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We need to talk about Islamophobia

MPs and the Runnymede Trust are challenging the government to accept that Islamophobia is a form of racism.

Baroness Sayeeda Warsi famously described it as having “passed the dinner-table test”, but two decades ago ‘Islamophobia’ was a term mostly understood by academic sociologists.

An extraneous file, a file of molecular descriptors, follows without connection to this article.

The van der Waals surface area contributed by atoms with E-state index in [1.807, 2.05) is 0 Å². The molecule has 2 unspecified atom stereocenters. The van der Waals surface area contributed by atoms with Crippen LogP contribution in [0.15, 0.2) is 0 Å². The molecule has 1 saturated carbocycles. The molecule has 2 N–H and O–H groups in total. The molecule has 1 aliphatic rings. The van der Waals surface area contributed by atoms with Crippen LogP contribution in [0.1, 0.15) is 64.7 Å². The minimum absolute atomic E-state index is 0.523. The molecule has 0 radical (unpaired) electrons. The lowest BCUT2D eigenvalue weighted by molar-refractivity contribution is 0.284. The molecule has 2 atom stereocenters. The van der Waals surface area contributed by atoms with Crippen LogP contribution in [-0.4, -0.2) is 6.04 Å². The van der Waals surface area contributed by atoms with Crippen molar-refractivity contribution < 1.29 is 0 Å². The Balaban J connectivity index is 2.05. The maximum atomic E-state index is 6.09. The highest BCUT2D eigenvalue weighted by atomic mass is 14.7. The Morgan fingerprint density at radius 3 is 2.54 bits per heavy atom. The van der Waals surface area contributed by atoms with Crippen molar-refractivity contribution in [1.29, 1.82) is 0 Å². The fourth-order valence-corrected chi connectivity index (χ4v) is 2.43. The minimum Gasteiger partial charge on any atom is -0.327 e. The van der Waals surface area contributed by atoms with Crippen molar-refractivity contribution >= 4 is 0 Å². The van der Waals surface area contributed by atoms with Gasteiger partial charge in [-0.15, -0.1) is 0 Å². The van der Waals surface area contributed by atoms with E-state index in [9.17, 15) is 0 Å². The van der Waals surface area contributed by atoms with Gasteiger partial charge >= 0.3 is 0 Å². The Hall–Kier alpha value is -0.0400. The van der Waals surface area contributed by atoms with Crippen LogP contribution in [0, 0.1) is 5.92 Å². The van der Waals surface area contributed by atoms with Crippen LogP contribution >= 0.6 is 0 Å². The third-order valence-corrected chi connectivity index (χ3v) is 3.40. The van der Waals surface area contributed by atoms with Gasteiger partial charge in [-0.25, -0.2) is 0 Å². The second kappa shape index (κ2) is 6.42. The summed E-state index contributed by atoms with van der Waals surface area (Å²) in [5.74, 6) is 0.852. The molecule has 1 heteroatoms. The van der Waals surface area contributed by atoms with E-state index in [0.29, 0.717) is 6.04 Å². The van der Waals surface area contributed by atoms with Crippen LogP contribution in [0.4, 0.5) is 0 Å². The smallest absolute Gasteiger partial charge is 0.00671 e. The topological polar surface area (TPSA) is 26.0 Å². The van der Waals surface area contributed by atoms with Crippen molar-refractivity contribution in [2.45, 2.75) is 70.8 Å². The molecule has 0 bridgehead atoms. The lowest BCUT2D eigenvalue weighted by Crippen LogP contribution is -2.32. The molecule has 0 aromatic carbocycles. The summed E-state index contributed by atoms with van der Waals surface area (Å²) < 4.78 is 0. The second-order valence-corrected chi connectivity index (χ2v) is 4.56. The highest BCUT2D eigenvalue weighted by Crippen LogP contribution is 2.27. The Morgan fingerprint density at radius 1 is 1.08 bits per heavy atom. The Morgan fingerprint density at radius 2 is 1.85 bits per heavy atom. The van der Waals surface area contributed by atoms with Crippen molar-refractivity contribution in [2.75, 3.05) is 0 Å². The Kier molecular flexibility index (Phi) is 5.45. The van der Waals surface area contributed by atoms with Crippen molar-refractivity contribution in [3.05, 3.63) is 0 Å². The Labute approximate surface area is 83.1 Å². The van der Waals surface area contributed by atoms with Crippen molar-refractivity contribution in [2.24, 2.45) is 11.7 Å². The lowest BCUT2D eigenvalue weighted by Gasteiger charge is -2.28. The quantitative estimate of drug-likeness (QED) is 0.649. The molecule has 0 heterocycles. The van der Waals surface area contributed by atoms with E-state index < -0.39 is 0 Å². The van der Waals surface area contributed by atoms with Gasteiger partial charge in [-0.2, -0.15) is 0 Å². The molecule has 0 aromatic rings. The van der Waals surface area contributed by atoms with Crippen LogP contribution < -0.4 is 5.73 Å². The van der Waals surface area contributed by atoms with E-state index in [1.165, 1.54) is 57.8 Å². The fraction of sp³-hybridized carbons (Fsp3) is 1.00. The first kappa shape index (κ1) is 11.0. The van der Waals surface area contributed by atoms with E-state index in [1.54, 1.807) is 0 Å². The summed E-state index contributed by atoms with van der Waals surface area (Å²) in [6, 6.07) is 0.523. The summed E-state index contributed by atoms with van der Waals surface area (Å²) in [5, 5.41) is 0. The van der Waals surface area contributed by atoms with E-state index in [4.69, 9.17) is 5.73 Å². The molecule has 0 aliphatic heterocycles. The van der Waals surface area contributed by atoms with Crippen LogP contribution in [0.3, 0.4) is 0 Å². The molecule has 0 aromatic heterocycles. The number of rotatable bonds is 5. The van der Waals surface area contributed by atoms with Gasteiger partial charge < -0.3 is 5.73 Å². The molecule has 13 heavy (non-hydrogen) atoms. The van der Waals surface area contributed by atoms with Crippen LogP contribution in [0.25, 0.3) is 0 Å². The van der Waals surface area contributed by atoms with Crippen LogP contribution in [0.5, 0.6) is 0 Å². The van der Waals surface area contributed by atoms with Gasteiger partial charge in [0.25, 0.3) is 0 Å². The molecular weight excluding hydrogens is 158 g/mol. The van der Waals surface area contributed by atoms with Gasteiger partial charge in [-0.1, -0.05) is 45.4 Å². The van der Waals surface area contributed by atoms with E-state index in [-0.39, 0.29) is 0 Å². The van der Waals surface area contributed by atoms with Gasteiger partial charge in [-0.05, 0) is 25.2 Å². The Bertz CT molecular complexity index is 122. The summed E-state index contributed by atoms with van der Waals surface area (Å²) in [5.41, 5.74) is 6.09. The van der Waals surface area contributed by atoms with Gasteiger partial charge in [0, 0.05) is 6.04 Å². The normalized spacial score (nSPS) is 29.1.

That all changed in 1997 when the Runnymede Trust, a race equality think tank, published a landmark report called Islamophobia: A challenge for us all. The report was the work of a commission of the great and the good chaired by Gordon Conway, then vice-chancellor of the University of Sussex, and it drew wide public attention to the hostility faced by individuals and communities for no reason other than that they were Muslim.

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